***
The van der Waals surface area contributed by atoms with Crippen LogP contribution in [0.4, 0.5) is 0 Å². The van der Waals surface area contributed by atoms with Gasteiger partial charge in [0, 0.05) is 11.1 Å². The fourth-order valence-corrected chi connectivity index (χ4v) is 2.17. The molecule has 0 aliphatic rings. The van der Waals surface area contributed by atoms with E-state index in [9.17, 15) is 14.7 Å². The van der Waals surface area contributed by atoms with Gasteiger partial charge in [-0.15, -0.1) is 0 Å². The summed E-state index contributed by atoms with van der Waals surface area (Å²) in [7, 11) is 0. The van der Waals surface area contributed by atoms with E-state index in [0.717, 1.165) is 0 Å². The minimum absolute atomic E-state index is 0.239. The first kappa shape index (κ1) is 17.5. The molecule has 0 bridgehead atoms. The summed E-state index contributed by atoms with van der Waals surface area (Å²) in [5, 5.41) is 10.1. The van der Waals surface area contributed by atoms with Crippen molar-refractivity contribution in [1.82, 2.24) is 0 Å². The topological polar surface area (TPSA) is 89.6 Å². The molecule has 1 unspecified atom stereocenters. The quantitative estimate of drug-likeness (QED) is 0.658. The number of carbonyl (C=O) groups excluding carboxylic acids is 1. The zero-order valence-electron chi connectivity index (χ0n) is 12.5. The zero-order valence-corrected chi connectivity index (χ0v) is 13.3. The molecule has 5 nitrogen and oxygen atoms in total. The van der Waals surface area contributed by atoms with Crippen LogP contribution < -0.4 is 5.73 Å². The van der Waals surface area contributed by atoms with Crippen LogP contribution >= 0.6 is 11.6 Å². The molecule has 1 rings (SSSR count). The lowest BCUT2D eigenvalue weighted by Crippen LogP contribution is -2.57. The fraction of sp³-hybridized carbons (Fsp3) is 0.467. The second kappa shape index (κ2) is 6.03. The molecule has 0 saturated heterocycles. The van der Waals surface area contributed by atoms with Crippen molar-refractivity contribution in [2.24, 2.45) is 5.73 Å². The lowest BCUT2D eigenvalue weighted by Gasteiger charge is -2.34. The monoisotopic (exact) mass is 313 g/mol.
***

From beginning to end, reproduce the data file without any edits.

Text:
The van der Waals surface area contributed by atoms with Crippen LogP contribution in [0.4, 0.5) is 0 Å². The van der Waals surface area contributed by atoms with Gasteiger partial charge in [0, 0.05) is 11.1 Å². The fourth-order valence-corrected chi connectivity index (χ4v) is 2.17. The molecule has 0 aliphatic rings. The van der Waals surface area contributed by atoms with E-state index in [9.17, 15) is 14.7 Å². The van der Waals surface area contributed by atoms with Gasteiger partial charge in [-0.15, -0.1) is 0 Å². The summed E-state index contributed by atoms with van der Waals surface area (Å²) in [7, 11) is 0. The van der Waals surface area contributed by atoms with E-state index in [0.717, 1.165) is 0 Å². The minimum absolute atomic E-state index is 0.239. The first kappa shape index (κ1) is 17.5. The molecule has 0 bridgehead atoms. The summed E-state index contributed by atoms with van der Waals surface area (Å²) in [5, 5.41) is 10.1. The van der Waals surface area contributed by atoms with Crippen molar-refractivity contribution in [1.82, 2.24) is 0 Å². The topological polar surface area (TPSA) is 89.6 Å². The molecule has 1 unspecified atom stereocenters. The quantitative estimate of drug-likeness (QED) is 0.658. The number of carbonyl (C=O) groups excluding carboxylic acids is 1. The zero-order valence-electron chi connectivity index (χ0n) is 12.5. The zero-order valence-corrected chi connectivity index (χ0v) is 13.3. The molecule has 5 nitrogen and oxygen atoms in total. The van der Waals surface area contributed by atoms with Crippen LogP contribution < -0.4 is 5.73 Å². The van der Waals surface area contributed by atoms with Crippen LogP contribution >= 0.6 is 11.6 Å². The molecule has 1 rings (SSSR count). The lowest BCUT2D eigenvalue weighted by Crippen LogP contribution is -2.57. The fraction of sp³-hybridized carbons (Fsp3) is 0.467. The second kappa shape index (κ2) is 6.03. The molecule has 0 saturated heterocycles. The van der Waals surface area contributed by atoms with Crippen molar-refractivity contribution in [2.24, 2.45) is 5.73 Å². The lowest BCUT2D eigenvalue weighted by Gasteiger charge is -2.34. The monoisotopic (exact) mass is 313 g/mol.